Figure 4: (a) Low power view showing hyalinization, dystrophic and psammomatous calcification and spindle cell proliferation (H and E, 100), (b) high power view showing spindle cell proliferation without atypia, inflammatory cells and calcification (H and E, 200)

Click here to view

CFT is a rare benign fibrous lesion characterized by dense hyalinized collagenous tissue in the sparse spindle cells, psammomatous or dystrophic calcifications and variable quantity of lymphoplasmacytic infiltrates. [2] It has been postulated that CFT may represent a sclerosing end stage of inflammatory myofibroblastic tumor (IMT). [2],[3] The differential diagnoses include thymic epithelial tumor, calcifying granulomas, IMT and amyloidoma of chest wall. [2],[4] These lesions can be differentiated from CFT on the basis of conventional histopathology and IHC. Absence of any well-defined granulomas and a negative congo red stain rules out calcifying granuloma or amyloidoma respectively. IMTs rarely contain calcifications and have a myofibroblastic proliferation varying from hyalinized acellular collagen to florid fibroblastic proliferations simulating sarcoma. [3] IMTs demonstrate diffuse positivity for actin, vimentin, variable positivity for CD34 and focal positivity for factor XIIIa in contrast to CFTs which are diffusely positive for factor XIIIa, vimentin and negative for actin and CD34. [3] ALK-1, one of the distinguishing features of IMT is not common in CFT. [5]

To conclude, CFT is a rare tumor to occur in the anterior mediastinum. Complete excision is the treatment of choice for CFT due to its benign nature.

   Acknowledgment Top

The authors wish to express their thanks to Dr. SN Shukla, the Honorary Director and Dr. R.K. Vyas, The Deputy Director of The Gujarat Cancer & Research Institute to allow us to publish this case report.

   References Top

1.Eftekhari F, Ater JL, Ayala AG, Czerniak BA. Case report: Calcifying fibrous pseudotumour of the adrenal gland. Br J Radiol 2001;74:452-4.  Back to cited text no. 1
2.Chang JW, Kim JH, Maeng YH. Calcifying fibrous pseudotumor of the anterior mediastinum. Korean J Thorac Cardiovasc Surg 2011;44:318-20.  Back to cited text no. 2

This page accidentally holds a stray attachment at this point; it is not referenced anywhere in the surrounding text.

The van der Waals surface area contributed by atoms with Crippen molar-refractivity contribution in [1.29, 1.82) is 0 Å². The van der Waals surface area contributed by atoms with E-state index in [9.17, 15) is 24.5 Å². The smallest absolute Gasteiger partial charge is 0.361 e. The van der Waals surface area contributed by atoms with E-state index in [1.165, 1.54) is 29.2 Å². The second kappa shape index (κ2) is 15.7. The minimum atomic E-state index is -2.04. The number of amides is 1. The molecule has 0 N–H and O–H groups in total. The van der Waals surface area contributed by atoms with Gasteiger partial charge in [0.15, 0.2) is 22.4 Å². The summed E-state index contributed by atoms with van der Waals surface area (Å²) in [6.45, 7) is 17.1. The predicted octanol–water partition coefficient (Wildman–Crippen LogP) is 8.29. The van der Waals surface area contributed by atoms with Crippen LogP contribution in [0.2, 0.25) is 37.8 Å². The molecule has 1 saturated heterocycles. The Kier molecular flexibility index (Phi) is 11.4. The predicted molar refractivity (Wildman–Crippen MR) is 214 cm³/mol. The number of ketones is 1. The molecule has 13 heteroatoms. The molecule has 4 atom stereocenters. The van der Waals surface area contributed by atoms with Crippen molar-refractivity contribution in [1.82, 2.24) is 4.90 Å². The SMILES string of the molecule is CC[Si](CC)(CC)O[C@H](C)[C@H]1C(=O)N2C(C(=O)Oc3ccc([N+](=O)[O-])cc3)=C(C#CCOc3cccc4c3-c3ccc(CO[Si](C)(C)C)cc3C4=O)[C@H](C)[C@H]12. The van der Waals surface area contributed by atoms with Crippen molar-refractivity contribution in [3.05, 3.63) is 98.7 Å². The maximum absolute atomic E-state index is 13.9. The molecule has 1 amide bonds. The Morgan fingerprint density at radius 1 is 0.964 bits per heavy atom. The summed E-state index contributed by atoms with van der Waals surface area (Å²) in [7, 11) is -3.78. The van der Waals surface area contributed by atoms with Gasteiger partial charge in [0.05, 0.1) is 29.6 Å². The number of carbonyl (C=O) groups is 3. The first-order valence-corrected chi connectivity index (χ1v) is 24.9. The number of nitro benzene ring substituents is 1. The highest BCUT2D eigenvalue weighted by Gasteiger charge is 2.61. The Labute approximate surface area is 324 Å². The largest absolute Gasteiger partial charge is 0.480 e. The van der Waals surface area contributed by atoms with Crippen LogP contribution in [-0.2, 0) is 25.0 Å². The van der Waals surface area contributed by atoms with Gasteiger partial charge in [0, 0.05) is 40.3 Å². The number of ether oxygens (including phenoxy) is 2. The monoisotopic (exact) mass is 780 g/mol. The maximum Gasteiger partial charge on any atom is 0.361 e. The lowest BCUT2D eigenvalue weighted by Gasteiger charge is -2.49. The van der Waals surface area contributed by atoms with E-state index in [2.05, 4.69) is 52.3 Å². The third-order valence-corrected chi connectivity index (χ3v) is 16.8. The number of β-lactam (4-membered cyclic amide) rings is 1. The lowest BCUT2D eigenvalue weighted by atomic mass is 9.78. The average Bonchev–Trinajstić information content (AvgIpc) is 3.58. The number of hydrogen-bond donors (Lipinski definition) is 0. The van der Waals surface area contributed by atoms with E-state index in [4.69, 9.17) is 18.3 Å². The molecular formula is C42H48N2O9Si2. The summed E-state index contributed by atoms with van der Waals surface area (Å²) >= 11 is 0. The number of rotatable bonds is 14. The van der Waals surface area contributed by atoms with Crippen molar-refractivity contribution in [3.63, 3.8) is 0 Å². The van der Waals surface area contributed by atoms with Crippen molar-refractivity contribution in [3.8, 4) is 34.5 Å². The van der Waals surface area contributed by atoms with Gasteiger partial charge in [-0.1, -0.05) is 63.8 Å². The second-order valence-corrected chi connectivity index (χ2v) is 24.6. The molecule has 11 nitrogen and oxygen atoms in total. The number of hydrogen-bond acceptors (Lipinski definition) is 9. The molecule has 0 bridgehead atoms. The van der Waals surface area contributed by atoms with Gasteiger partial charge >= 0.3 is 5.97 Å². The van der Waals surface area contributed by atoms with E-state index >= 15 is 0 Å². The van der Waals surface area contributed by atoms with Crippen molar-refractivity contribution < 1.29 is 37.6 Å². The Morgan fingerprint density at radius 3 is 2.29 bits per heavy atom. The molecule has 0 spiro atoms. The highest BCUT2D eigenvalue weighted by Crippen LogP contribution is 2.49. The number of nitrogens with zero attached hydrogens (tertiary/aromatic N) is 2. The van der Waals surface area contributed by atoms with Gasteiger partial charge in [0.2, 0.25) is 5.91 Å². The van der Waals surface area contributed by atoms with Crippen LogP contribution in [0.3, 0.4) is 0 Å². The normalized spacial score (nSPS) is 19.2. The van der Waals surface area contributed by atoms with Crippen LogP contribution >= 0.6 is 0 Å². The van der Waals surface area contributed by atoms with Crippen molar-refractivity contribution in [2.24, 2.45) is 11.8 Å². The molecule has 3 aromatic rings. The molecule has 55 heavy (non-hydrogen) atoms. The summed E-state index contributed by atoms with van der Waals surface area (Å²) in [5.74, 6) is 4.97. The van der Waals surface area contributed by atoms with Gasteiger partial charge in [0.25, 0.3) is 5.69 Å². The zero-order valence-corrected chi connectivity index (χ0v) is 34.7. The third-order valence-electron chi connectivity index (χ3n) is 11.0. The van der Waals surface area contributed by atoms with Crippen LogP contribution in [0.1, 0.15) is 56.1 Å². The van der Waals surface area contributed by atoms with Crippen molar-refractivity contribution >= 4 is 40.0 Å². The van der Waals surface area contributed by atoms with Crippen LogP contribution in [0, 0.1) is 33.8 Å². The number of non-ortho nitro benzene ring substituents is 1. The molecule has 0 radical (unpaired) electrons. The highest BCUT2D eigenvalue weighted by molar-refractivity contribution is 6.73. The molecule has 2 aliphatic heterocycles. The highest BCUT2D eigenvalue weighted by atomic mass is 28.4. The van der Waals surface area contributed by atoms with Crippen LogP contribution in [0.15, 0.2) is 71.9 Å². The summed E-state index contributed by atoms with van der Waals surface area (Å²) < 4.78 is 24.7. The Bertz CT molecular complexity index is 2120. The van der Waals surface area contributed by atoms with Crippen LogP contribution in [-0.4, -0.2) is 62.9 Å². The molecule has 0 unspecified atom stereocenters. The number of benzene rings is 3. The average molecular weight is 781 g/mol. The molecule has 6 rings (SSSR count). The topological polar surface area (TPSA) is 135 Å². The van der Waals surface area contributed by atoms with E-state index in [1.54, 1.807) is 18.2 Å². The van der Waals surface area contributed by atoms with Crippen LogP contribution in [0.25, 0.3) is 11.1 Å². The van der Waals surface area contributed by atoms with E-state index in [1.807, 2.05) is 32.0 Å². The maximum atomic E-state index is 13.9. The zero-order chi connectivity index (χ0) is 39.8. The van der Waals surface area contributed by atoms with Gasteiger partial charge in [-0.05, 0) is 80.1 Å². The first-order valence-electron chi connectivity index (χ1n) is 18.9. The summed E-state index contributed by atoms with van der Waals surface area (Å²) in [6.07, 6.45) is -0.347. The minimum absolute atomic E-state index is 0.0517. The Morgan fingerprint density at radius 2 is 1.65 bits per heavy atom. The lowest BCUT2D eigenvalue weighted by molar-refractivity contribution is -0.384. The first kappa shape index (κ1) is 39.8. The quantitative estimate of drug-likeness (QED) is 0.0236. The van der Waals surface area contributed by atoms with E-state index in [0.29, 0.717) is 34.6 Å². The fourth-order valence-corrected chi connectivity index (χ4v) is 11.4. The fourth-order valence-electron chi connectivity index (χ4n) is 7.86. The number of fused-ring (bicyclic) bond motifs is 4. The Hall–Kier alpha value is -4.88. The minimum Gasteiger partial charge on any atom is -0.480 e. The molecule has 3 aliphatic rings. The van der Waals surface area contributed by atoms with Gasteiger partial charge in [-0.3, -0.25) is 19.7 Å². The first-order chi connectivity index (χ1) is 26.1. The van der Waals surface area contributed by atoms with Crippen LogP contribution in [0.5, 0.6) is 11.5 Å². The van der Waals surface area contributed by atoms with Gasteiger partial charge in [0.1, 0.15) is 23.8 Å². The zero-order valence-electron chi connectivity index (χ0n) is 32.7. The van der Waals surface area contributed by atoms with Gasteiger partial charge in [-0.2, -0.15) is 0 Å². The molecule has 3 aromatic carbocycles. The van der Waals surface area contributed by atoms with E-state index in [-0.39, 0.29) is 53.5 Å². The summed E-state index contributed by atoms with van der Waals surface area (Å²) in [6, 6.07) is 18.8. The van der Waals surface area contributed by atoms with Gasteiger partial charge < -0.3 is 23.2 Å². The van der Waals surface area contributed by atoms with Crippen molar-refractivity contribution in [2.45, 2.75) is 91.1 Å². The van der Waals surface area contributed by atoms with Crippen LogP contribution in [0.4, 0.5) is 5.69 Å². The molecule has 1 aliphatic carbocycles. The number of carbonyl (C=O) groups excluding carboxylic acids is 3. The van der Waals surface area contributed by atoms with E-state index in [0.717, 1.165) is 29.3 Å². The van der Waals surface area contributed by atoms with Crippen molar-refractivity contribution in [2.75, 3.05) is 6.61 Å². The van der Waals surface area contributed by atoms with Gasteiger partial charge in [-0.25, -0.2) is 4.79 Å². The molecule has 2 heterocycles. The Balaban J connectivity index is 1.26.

3.Hill KA, Gonzalez-Crussi F, Chou PM. Calcifying fibrous pseudotumor versus inflammatory myofibroblastic tumor: A histological and immunohistochemical comparison. Mod Pathol 2001;14:784-90.  Back to cited text no. 3
4.Peachell M, Mayo J, Kalloger S, Flint J, English J. Calcifying fibrous pseudotumour of the lung. Thorax 2003;58:1018-9.  Back to cited text no. 4
5.Nascimento AF, Ruiz R, Hornick JL, Fletcher CD. Calcifying fibrous 'pseudotumor': Clinicopathologic study of 15 cases and analysis of its relationship to inflammatory myofibroblastic tumor. Int J Surg Pathol 2002;10:189-96.  Back to cited text no. 5

Correspondence Address:
Kriti R Chauhan
WZ 1598 G/1E, Nangal Raya, New Delhi - 110 046
Login to access the Email id

Source of Support: None, Conflict of Interest: None

DOI: 10.4103/0377-4929.130936

Rights and Permissions


  [Figure 1], [Figure 2], [Figure 3], [Figure 4]

This article has been cited by
1 Calcifying Fibrous Tumor Complicated by Empyema
Nikita Jain, Anchit Bharat, Nadiia Marenych, Michal Kubiak, Karam Khaddour
Cureus. 2020;
[Pubmed] | [DOI]
2 Calcifying fibrous tumor of the clivus presenting in an adult
Tao Zhang,Lin Xu,Liangrui Gu,Wen Chen,Gaurab Pandey,Jingjing Wang,Yijun Wu
Radiology Case Reports. 2019; 14(6): 771
[Pubmed] | [DOI]
3 Calcifying Fibrous Tumor
Angeliki Chorti,Theodossis S. Papavramidis,Antonios Michalopoulos
Medicine. 2016; 95(20): e3690
[Pubmed] | [DOI]


    Similar in PUBMED
   Search Pubmed for
   Search in Google Scholar for
    Email Alert *
    Add to My List *
* Registration required (free)  

    Article Figures

 Article Access Statistics
    PDF Downloaded81    
    Comments [Add]    
    Cited by others 3    

Recommend this journal